Cashews, walnuts and pistachios are neck and neck

In 2014/15 the net import of cashews is the fourth largest in Germany, at a total of 31,000 tons. Fifth place belongs to walnuts (with the shell) with a total of about 25,000 tons and pistachios in sixth place with a total import of 22,500 tons.  Coco/Brazilian nuts had about 4,000 tons. These amounts are based on the most current data available.

Quality check and tips for storage 
The best way to tell how fresh a nut is, is by looking at the flesh.  The lighter the flesh, the fresher it is and the more yellow the flesh, the older it is.  If the nut rattles inside it's shell, that is a sign that the nut has dried out. The nut should be intact and should not have a musty scent. Nuts still in the shell or even whole nuts will typically last longer than pre-cut or chopped nuts.  The reason being, the chopped nuts do not last as long because the natural oils of the nuts become rancid quicker due to exposure.  The packaging will also affect the self-life and the quality of the products.  Whole nuts or nuts in their shell will last the longest in nets or in wooden boxes.  Plastic bags will collect moisture that can promote mold.
Compact source of nutrition
What's inside?  These "power nuts" provide a huge amount of our daily requirements. Depending on the type of nut, every 100 grams provides between 42% to 73% of the fat we require daily and up to 25% of the protein. Also they contain a good source for fiber, minerals, vitamin B, vitamin C and folic acid.  To promote health, it is recommend we eat a moderate amount to benefit from their unsaturated fatty acids.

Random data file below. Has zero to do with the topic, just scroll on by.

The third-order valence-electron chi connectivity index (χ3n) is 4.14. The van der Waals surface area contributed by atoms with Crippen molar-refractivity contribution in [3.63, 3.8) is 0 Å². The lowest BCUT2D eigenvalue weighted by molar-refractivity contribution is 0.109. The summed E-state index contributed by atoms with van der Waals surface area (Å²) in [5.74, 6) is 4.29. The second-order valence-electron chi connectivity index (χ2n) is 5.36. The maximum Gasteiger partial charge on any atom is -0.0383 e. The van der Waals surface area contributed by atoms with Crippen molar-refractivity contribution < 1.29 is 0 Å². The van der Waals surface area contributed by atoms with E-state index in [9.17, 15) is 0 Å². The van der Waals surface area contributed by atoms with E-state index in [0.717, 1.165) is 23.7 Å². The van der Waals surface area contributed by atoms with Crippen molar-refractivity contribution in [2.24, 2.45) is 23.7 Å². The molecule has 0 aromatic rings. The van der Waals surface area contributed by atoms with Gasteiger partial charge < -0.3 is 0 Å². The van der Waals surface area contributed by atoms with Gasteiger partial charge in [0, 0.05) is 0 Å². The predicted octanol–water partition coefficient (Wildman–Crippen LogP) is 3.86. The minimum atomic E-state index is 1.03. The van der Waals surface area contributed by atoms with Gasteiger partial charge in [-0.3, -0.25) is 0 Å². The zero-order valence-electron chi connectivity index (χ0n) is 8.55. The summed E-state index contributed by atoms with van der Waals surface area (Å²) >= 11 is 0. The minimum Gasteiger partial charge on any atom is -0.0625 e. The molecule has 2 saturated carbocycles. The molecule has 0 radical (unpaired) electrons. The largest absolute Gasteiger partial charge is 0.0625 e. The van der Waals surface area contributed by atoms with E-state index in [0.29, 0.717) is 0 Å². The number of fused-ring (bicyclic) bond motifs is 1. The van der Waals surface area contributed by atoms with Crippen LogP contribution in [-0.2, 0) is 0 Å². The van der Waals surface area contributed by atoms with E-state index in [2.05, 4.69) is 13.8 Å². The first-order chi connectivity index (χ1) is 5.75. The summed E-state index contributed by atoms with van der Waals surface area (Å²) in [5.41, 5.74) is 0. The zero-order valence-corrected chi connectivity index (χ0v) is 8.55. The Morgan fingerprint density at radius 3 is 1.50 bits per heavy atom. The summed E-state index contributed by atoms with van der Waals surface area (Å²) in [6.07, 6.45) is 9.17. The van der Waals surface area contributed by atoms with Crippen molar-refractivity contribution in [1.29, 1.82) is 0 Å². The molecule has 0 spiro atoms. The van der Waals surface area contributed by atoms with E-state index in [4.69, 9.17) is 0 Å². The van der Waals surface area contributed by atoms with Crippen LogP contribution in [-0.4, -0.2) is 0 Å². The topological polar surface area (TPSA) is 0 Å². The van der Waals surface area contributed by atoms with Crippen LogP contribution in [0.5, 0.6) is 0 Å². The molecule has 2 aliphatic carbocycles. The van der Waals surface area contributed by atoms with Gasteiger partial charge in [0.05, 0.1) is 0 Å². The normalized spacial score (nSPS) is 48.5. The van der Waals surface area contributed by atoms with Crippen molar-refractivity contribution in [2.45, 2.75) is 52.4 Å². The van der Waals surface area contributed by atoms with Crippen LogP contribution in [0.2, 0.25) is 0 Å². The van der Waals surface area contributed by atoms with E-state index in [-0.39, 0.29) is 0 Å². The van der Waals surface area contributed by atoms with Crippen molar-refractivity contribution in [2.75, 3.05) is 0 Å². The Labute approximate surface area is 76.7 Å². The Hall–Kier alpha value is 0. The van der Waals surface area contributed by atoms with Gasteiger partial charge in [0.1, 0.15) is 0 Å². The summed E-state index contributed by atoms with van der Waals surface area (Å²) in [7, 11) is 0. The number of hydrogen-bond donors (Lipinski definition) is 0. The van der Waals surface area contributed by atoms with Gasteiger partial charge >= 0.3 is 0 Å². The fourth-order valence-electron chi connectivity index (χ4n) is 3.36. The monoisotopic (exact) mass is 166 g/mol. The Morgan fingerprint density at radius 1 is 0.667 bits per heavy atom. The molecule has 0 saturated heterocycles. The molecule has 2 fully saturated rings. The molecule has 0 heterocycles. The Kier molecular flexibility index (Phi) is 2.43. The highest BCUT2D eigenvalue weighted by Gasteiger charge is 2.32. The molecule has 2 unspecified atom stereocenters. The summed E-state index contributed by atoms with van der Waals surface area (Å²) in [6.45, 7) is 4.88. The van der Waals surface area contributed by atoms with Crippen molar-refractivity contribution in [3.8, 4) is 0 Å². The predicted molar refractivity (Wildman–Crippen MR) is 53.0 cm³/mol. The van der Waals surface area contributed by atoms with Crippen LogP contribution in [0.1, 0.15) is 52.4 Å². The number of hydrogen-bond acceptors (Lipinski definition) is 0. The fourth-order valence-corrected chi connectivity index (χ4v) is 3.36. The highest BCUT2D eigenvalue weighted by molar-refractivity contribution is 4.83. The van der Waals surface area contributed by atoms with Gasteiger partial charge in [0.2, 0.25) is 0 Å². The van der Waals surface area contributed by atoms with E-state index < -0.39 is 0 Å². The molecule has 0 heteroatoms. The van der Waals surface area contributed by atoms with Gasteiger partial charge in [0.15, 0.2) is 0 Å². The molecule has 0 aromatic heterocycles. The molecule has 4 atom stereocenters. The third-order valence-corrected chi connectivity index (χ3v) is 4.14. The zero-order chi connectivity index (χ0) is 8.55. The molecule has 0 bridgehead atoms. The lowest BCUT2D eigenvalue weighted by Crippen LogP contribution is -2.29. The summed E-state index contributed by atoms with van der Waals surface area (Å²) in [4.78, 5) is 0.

Publication date: 12/24/2015

Another positive plug for the NREF –funded nuts and all-cause mortality study…

16 reasons to go nuts for nuts

July 17, 2015 | By Dr. Ronald Hoffman

A recent article in the New England Journal of Medicine underscores the health benefits of nuts (“Association of Nut Consumption with Total and Cause-Specific Mortality”). Researchers followed over a hundred thousand men and women over a period of several decades and concluded that nut consumption helped them stave off the Grim Reaper.

In fact, seven or more servings of nuts per week cut the risk of dying by a third! (“A serving” was defined as one ounce) nuts_7


Specifically, consumers of nuts five or more times per week were found to enjoy a 29% reduction in death from heart disease; an 11% reduction in death from stroke; a 23% reduction in death from infection; a 24% reduction in death from respiratory diseases; a 29% reduction in death from kidney disease; and an 11% reduction in death from cancer. 

It’s long been known that nuts are heart-healthy. A now-famous study of Seventh-Day Adventists who consume a low-fat, plant-based diet compared non-nut consumers to nut-consumers, anticipating that the addition of fat- and calorie-laden nuts might raise their heart disease risk. Au contraire! 

Even though they were already on a heart-healthy predominantly vegetarian diet, those Adventists who consumed nuts at least five times weekly had a 48% lower risk of death from coronary heart disease and a 51% lower risk of a nonfatal heart attack compared to those who consumed nuts less than once weekly

Ironically, the Federal Government doesn’t want nut manufacturers to broadcast these benefits to consumers. In a recent case, the Food and Drug Administration sent a sharply-worded warning letter to Diamond Food, Inc., a manufacturer of walnuts, ordering them to “cease and desist” from making medical claims about their products. They even threatened to confiscate the “misbranded” nuts as illegal contraband! 

It seems that, the way the officials see it, if nuts are to be advertised as reducing the risk of a specific disease, they must undergo the same rigorous application process as drugs, an insurmountable regulatory hurdle that would require years of wrangling and hundreds of millions of dollars. 


Meanwhile, and fortunately, we don’t need FDA approval to enjoy the many health benefits of nuts. Here are 16 reasons why you might want to include them frequently in your diet.